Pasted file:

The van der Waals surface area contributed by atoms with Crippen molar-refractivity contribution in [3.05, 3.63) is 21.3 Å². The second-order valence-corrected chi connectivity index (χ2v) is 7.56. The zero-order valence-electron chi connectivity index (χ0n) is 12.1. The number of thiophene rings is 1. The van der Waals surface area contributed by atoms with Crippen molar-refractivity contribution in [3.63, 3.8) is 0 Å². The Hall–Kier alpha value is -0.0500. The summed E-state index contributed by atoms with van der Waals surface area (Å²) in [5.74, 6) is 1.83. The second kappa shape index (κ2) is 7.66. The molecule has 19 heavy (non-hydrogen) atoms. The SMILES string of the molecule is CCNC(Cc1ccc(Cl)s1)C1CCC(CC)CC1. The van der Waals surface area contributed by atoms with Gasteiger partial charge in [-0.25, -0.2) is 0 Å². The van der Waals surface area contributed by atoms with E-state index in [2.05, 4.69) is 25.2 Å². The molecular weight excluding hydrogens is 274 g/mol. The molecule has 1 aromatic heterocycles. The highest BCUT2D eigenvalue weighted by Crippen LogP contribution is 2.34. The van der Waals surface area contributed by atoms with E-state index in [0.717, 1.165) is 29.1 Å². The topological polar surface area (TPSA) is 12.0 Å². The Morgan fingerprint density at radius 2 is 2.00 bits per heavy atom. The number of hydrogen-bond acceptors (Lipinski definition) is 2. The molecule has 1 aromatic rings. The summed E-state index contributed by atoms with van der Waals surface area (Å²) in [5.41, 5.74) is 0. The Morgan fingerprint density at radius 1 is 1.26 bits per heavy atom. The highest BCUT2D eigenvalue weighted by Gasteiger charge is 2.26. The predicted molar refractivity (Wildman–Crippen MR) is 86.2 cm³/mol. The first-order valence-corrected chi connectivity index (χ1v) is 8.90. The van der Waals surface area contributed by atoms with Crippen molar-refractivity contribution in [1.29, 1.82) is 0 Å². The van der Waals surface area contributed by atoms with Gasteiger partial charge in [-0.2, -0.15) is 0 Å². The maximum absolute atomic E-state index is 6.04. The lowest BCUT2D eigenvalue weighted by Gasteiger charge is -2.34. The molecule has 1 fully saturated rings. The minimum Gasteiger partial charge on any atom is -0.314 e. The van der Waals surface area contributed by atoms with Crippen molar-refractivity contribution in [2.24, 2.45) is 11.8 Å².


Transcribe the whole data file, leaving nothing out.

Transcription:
The van der Waals surface area contributed by atoms with Crippen molar-refractivity contribution in [3.05, 3.63) is 21.3 Å². The second-order valence-corrected chi connectivity index (χ2v) is 7.56. The zero-order valence-electron chi connectivity index (χ0n) is 12.1. The number of thiophene rings is 1. The van der Waals surface area contributed by atoms with Crippen molar-refractivity contribution in [3.63, 3.8) is 0 Å². The Hall–Kier alpha value is -0.0500. The summed E-state index contributed by atoms with van der Waals surface area (Å²) in [5.74, 6) is 1.83. The second kappa shape index (κ2) is 7.66. The molecule has 19 heavy (non-hydrogen) atoms. The SMILES string of the molecule is CCNC(Cc1ccc(Cl)s1)C1CCC(CC)CC1. The van der Waals surface area contributed by atoms with Gasteiger partial charge in [-0.25, -0.2) is 0 Å². The van der Waals surface area contributed by atoms with E-state index in [2.05, 4.69) is 25.2 Å². The molecular weight excluding hydrogens is 274 g/mol. The molecule has 1 aromatic heterocycles. The highest BCUT2D eigenvalue weighted by Crippen LogP contribution is 2.34. The van der Waals surface area contributed by atoms with E-state index in [0.717, 1.165) is 29.1 Å². The topological polar surface area (TPSA) is 12.0 Å². The Morgan fingerprint density at radius 2 is 2.00 bits per heavy atom. The number of hydrogen-bond acceptors (Lipinski definition) is 2. The molecule has 1 aromatic rings. The summed E-state index contributed by atoms with van der Waals surface area (Å²) in [5.41, 5.74) is 0. The Morgan fingerprint density at radius 1 is 1.26 bits per heavy atom. The highest BCUT2D eigenvalue weighted by Gasteiger charge is 2.26. The predicted molar refractivity (Wildman–Crippen MR) is 86.2 cm³/mol. The first-order valence-corrected chi connectivity index (χ1v) is 8.90. The van der Waals surface area contributed by atoms with Crippen molar-refractivity contribution in [1.29, 1.82) is 0 Å². The van der Waals surface area contributed by atoms with Gasteiger partial charge in [-0.2, -0.15) is 0 Å². The maximum absolute atomic E-state index is 6.04. The lowest BCUT2D eigenvalue weighted by Gasteiger charge is -2.34. The molecule has 1 fully saturated rings. The minimum Gasteiger partial charge on any atom is -0.314 e. The van der Waals surface area contributed by atoms with Crippen molar-refractivity contribution in [2.24, 2.45) is 11.8 Å².